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Title: Written corrective feedback at a Saudi University : English language teachers' beliefs, students' preferences, and teachers' practices
Author: Alkhatib, Nada
ISNI:       0000 0004 5368 9016
Awarding Body: University of Essex
Current Institution: University of Essex
Date of Award: 2015
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This study investigates the beliefs and practices of writing tutors regarding written corrective feedback (WCF) in a Saudi Arabian university. The central focus of this work is threefold: (a) the relationship between teachers’ beliefs and practices regarding the provision of WCF on students’ L2 writing, (b) the factors that prevent teachers from enacting their beliefs into practices, and (c) the relationship between students’ preferences and teachers’ practices regarding WCF. Ten writing tutors and their thirty students at the English language and Literature department at the University of Dammam participated in this study. Semi-structured interviews were utilized to understand teachers’ beliefs and students’ preferences. In order to understand teachers’ actual WCF practices, teachers were observed while teaching writing over almost a full semester. The think-aloud protocols of teachers while providing feedback on their students’ writing were examined and teachers’ feedback on student writing was analysed. Finally, stimulated-recall interviews were conducted to understand the factors that influence teachers’ WCF practices. The study showed both congruence and tensions between teachers’ beliefs and practices. Teachers’ beliefs were greatly congruent with their practices regarding the amount and focus of WCF. Conversely, teachers’ beliefs were incongruent concerning the explicitness of WCF, the use of positive feedback, and the source of WCF. Several contextual factors related to the university overall context (e.g. time allocated to cover the syllabus), teachers (e.g. teaching experience), and students (e.g. proficiency levels) were found to affect teachers’ practices. As for the relationship between students’ preferences and teachers’ practices, complete congruence was found in terms of teachers being the key providers of feedback. Conversely, students’ preferences were incongruent with teachers’ practices regarding the explicitness of WCF, the focus of WCF, and the provision of positive feedback. Finally, although students valued teachers’ WCF and placed a great importance to it, they faced difficulties understanding some of their teachers’ comments. This study concludes by providing some implications which could serve more than one purpose by creating knowledge which will be useful for researchers in the field of language teacher cognition and WCF.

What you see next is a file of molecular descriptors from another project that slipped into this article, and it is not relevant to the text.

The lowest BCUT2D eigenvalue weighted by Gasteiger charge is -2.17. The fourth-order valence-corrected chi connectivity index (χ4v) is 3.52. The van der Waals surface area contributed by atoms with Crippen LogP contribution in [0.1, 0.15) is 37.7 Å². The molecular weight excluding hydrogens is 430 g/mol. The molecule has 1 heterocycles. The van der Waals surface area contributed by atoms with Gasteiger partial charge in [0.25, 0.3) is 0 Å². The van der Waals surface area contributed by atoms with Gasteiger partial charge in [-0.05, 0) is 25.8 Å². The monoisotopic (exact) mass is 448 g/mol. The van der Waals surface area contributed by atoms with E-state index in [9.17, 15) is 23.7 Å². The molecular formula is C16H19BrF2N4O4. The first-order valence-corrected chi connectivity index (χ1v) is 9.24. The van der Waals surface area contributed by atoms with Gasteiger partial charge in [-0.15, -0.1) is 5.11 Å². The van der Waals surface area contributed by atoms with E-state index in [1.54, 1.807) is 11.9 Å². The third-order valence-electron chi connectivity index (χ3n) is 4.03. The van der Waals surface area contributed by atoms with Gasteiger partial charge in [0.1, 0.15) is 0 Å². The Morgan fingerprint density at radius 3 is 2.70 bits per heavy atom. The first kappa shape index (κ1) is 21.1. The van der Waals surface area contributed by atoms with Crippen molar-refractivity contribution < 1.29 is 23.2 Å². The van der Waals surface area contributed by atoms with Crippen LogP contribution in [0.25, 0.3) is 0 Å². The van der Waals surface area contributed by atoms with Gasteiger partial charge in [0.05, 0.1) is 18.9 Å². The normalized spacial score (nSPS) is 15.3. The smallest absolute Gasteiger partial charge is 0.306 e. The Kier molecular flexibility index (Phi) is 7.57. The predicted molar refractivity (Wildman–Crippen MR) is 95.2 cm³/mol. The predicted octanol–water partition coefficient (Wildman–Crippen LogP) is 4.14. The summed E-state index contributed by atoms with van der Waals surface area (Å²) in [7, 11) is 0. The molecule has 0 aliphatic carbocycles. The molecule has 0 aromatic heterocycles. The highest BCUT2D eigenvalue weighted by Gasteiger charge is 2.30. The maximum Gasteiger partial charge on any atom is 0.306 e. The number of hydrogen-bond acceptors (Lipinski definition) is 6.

Supervisor: Not available Sponsor: Not available
Qualification Name: Thesis (Ph.D.) Qualification Level: Doctoral
EThOS ID:  DOI: Not available
Keywords: P Philology. Linguistics